This year, the finance minister has a tough task at hand in terms of managing the expectations of the common taxpayer in view of the rising inflationary costs of day-to-day goods and services, and at the same time managing the increasing fiscal deficit, which is likely to worsen further due to huge burden of oil and food subsidies.
Nevertheless, to provide some relief to the common taxpayer, it is necessary that more disposable income is left in his or her hands. In this context, a combination of the above three scenarios may work well to support the common taxpayer and also help the government meet its larger socio-development objective and garner resources for long-term infrastructure projects.
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It is important to note that our highest tax rates are now comparable with many countries. However, it is also true that in the context of Indian taxpayers, the basic exemption limit gets exhausted at very low levels of income. Further, in the absence of any specified deductions such as standard deductions, etc., it is necessary that the basic exemption limit is revised periodically, keeping in view the general inflationary levels in the economy. In fact, the basic exemption could be linked to the inflation index in the country.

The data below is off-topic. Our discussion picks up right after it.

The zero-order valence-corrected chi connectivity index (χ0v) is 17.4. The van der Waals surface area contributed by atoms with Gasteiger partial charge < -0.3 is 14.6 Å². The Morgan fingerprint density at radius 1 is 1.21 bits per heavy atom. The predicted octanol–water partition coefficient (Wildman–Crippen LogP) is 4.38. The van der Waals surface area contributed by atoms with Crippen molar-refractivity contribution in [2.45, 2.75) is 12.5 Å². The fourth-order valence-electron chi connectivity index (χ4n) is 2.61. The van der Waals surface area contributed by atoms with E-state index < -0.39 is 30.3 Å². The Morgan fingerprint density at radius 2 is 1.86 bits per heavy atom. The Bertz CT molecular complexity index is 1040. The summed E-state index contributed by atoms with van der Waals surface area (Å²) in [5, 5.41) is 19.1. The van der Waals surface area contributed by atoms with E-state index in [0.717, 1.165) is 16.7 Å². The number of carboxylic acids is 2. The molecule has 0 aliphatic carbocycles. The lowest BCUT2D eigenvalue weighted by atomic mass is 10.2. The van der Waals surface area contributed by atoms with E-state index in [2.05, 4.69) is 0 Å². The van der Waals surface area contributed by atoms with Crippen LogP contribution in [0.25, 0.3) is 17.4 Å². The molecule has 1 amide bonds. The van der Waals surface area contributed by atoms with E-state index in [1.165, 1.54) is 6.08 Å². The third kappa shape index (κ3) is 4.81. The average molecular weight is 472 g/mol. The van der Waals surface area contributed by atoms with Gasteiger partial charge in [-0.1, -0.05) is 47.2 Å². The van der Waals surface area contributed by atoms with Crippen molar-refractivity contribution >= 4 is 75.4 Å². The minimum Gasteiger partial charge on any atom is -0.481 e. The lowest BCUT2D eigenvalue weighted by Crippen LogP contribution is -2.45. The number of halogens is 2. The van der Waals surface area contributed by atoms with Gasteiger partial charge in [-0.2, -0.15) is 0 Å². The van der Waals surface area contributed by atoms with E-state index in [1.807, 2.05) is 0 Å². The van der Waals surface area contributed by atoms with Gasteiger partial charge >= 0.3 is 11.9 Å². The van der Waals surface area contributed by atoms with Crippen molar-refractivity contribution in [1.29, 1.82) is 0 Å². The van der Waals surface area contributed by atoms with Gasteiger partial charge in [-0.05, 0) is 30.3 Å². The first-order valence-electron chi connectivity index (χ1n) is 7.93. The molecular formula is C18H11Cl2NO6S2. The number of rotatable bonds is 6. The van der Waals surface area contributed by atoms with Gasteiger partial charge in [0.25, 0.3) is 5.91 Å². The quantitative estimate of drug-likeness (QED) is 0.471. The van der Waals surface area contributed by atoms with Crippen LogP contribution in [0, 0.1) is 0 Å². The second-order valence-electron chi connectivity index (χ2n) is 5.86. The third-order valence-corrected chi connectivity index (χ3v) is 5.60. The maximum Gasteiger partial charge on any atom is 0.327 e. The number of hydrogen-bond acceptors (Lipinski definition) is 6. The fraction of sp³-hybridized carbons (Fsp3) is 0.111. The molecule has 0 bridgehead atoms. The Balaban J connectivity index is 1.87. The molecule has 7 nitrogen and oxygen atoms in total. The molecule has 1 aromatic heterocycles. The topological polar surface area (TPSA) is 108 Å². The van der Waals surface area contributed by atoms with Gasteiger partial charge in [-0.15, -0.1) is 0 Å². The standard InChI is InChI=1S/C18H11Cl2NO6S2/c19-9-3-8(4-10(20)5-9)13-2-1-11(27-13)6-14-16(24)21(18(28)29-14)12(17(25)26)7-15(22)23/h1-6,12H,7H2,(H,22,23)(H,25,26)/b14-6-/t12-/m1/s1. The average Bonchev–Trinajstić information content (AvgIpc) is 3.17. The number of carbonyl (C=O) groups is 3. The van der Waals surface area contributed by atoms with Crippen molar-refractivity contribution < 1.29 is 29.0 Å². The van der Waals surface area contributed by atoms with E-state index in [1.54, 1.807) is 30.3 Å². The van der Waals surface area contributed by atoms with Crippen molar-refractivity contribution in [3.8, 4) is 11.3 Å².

An increase in the basic exemption limit is likely to provide relief to the lower sections of society while widening the tax space, especially in the 10% and 20% tax brackets, and may help the existing taxpayers to have some more income and use it to meet their consumption requirement, which is being curtailed due to inflationary trends.
Keeping in view the huge requirement of funds for infrastructure development in the country, it is but necessary that the exemption provided for the current fiscal year for investments in long-term infrastructure bonds is extended to next year as well and probably even enhanced to provide a more meaningful exemption in comparison to the current tax year.
The author is an executive director at consultancy KPMG.
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